The Freedom Party is staunchly anti-immigrant. Stache said Saturday that “we need zero and minus immigration.” The country has received 130,000 claims for asylum since the summer of 2015. Most are former residents of Afghanistan, Syria and Iraq.
There are about 600,000 Muslims in Austria, and they're facing a growing chorus of detractors. Recently, an Austrian cardinal (and a top candidate for pope in previous conclaves) asked in a speech: “Will there be an Islamic conquest of Europe? Many Muslims want that and say: Europe is at the end.” In December, a right-leaning Austrian trade union suggested that Muslims should be denied Christmas bonuses because “they are against all Christian traditions.”
This attitude has made it hard for young Muslims to feel accepted. One recent study of Muslim youth in Vienna found that many do not feel recognized as Austrians, which has increased the risk of radicalization. According to the survey, "85 percent of young people who are in contact with a youth worker have an immigration background,” and "27 percent of those teenagers who are Muslim show strong sympathy for jihadism, and violent and anti-Western thinking.”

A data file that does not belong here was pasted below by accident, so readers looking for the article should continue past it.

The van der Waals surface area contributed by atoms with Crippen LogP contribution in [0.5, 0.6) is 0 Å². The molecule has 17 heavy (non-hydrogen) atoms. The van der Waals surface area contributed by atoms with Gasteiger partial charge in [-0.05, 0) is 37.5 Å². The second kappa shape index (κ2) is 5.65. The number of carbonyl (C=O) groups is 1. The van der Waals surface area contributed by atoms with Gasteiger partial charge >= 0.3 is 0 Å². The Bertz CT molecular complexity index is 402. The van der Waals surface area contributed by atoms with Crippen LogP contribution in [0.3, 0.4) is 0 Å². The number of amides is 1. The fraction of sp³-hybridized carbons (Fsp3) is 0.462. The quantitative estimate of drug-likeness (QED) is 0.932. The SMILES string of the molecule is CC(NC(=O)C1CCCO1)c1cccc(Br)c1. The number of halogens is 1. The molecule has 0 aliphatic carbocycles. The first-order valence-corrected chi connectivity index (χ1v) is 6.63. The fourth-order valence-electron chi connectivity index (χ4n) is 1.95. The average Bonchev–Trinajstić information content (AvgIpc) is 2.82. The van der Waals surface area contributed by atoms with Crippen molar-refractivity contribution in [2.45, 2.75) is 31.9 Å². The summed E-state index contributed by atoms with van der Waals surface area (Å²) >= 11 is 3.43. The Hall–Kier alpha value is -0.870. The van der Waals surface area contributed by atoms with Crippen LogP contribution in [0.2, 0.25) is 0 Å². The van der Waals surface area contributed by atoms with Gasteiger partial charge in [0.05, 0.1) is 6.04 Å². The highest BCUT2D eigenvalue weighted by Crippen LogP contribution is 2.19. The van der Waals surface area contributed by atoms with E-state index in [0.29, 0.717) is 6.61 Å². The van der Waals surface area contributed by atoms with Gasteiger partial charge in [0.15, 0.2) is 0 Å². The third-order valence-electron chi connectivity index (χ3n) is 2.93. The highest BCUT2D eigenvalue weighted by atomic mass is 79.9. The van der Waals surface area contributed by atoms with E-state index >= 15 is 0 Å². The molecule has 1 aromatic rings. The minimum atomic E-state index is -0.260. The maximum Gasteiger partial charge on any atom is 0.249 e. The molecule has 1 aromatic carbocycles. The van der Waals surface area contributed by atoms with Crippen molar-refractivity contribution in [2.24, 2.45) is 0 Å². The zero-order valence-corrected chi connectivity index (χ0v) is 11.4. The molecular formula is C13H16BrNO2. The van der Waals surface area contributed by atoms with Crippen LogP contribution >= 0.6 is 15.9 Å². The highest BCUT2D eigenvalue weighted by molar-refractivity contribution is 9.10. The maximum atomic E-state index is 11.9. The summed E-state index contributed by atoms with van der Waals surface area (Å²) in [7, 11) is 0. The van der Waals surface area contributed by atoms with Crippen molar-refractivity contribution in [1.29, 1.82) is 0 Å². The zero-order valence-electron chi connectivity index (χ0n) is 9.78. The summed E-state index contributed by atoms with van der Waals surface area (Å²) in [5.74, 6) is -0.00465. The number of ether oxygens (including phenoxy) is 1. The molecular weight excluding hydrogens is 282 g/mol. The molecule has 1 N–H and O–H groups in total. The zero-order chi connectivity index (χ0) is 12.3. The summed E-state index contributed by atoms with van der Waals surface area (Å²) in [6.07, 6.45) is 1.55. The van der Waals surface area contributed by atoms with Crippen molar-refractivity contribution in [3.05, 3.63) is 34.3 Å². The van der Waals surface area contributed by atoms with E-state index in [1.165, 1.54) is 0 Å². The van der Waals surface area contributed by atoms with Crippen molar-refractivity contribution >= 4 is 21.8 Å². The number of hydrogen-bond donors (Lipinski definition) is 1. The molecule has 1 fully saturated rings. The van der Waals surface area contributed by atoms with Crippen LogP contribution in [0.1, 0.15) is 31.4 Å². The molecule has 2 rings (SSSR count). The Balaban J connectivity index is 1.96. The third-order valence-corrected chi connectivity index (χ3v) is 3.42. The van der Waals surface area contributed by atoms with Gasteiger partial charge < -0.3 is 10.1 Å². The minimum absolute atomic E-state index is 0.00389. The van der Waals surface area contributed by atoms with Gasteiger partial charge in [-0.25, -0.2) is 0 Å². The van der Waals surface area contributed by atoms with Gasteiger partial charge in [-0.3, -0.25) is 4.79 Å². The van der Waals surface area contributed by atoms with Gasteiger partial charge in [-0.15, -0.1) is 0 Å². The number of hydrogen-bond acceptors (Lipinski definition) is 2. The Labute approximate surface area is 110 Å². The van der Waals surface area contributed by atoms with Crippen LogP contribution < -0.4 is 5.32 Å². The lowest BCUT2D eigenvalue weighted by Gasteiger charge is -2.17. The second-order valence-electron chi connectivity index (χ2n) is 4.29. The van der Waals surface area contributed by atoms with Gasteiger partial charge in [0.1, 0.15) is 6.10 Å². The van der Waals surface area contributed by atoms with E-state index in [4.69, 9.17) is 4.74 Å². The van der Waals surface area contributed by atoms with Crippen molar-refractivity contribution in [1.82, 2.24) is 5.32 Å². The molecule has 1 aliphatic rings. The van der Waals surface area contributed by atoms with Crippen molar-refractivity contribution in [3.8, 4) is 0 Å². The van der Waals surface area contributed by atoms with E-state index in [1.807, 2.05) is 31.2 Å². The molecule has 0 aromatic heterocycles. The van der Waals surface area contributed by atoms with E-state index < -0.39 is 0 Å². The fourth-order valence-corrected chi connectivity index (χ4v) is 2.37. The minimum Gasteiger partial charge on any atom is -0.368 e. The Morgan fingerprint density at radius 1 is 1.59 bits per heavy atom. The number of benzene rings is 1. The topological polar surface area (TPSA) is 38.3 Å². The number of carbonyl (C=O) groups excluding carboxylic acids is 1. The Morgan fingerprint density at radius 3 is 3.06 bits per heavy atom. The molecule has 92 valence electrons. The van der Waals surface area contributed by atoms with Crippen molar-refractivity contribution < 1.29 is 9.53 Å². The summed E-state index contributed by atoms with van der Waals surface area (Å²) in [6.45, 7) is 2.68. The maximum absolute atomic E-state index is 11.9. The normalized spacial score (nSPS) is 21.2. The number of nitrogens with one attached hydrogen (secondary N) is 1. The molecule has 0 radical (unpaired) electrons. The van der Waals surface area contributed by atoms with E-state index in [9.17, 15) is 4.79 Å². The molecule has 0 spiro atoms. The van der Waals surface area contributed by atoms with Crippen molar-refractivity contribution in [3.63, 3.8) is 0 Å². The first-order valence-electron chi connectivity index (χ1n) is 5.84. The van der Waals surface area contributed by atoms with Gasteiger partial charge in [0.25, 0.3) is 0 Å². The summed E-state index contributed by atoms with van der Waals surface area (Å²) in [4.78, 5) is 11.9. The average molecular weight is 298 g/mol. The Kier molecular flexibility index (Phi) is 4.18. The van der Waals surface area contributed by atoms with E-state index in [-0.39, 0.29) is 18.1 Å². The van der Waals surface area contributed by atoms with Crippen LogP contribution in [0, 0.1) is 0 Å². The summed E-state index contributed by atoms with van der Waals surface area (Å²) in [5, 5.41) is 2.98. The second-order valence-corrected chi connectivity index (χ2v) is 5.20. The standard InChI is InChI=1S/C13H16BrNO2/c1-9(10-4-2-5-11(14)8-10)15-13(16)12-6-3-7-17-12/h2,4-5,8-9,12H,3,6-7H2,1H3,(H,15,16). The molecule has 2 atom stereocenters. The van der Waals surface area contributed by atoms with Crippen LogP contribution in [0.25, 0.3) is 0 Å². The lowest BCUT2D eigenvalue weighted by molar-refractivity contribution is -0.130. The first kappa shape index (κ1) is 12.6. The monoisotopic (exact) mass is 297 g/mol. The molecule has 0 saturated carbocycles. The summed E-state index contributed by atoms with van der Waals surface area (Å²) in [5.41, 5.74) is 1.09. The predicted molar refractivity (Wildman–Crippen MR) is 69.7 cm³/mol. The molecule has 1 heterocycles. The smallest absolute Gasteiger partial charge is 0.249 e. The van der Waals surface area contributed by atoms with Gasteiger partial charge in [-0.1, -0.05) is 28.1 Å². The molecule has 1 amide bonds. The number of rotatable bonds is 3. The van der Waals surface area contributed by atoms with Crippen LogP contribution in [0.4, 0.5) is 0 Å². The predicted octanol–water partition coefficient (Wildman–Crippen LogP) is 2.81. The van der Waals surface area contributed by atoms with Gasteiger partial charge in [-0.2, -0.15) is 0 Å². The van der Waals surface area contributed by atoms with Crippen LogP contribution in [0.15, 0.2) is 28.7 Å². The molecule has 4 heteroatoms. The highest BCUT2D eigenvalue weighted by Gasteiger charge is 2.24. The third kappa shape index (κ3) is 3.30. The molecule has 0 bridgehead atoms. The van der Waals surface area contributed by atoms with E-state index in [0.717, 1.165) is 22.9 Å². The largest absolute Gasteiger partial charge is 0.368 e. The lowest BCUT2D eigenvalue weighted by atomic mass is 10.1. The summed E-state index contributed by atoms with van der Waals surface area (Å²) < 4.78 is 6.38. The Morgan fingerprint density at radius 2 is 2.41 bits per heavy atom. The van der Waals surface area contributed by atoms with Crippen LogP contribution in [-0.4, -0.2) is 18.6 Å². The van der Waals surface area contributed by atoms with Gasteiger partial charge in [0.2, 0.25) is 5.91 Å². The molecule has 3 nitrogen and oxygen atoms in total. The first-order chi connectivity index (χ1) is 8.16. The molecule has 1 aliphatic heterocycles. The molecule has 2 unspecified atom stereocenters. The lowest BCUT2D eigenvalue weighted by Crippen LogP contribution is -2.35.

The Freedom Party's anti-Muslim message has been well-received by a nearly a majority of Austria's electorate. Its presidential candidate Norbert Hofer was defeated in a runoff vote last month, but gained 47 percent support.
In the Netherlands, the Freedom Party is running on a platform of closing mosques and Islamic schools, banning the Koran and Muslim migrants. It also wants to prohibit women from wearing headscarves. The next election is March 2017, and the party is expected to pick up seats to become the most represented party in the Dutch parliament.